In some states, laws have been enacted to establish basic safety requirements for natural swimming areas, including depth markings and warning signs, lifeguards, lifesaving equipment and first aid supplies, telephones for emergency use, safety plans, and restrictions on density (i.e., the number of persons allowed in a specified beach area). Further research is needed to evaluate the effectiveness of these drowning-prevention strategies. However, based on the results of the North Carolina investigation, states should strongly consider mandating basic safety requirements for natural swimming areas and discourage the use of algae-control methods that reduce water clarity.


  1. CDC. Alcohol use and aquatic activities -- Massachusetts, 1988. MMWR 1990;39:332-4.

  2. Office of the Chief Medical Examiner, North Carolina Department of Environment, Health, and Natural Resources. North Carolina Medical Examiner System annual report, 1989. Raleigh, North Carolina: North Carolina Department of Environment, Health, and Natural Resources, 1990.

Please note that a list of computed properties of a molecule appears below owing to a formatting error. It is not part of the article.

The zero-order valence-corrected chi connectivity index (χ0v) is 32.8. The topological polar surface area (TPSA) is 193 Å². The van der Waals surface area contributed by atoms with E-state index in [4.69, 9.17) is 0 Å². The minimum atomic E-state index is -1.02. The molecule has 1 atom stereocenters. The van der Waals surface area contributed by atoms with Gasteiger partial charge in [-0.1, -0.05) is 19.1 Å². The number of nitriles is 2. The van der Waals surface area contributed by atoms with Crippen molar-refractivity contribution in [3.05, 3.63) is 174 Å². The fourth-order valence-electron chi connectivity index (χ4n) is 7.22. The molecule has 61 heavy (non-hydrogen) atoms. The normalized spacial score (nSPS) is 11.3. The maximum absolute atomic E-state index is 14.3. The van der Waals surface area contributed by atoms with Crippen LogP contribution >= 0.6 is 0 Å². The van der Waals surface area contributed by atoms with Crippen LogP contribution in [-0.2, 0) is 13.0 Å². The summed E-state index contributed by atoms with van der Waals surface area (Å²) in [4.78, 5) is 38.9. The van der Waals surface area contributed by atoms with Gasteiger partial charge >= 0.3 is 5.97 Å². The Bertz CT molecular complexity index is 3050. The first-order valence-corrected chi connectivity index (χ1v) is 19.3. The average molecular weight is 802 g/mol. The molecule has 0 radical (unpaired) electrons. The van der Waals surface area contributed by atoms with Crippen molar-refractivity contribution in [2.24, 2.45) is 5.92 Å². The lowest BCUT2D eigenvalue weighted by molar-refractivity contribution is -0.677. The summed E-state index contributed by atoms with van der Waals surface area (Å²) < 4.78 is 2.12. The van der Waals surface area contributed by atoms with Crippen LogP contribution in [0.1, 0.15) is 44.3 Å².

3. CDC. North Carolina drownings, 1980-1984. MMWR 1986;35:635-8.

  4. CDC. Drownings -- Georgia, 1981-1983. MMWR 1985;34:281-3.

  5. CDC. Drownings in the United States, 1978-1984. MMWR 1988;37 (no.SS-1):27-33.

  6. Quan L, Gore EJ, Wentz K, et al. Ten-year study of pediatric drownings and near-drownings in King County, Washington: lessons in injury prevention. Pediatrics 1982;83:1035-40.

  7. Dietz PE, Baker SP. Drowning -- epidemiology and prevention. Am J Public Health 1974;64:303-12.

  8. Patetta MJ, Biddinger PW. Characteristics of drowning deaths in North Carolina. Public Health Rep 1989;103:406-11.

  9. Wintemute GJ, Kraus JF, Teret SP, et al. Drowning in childhood and adolescence: a population-based study. Am J Public Health 1987;77:830-2.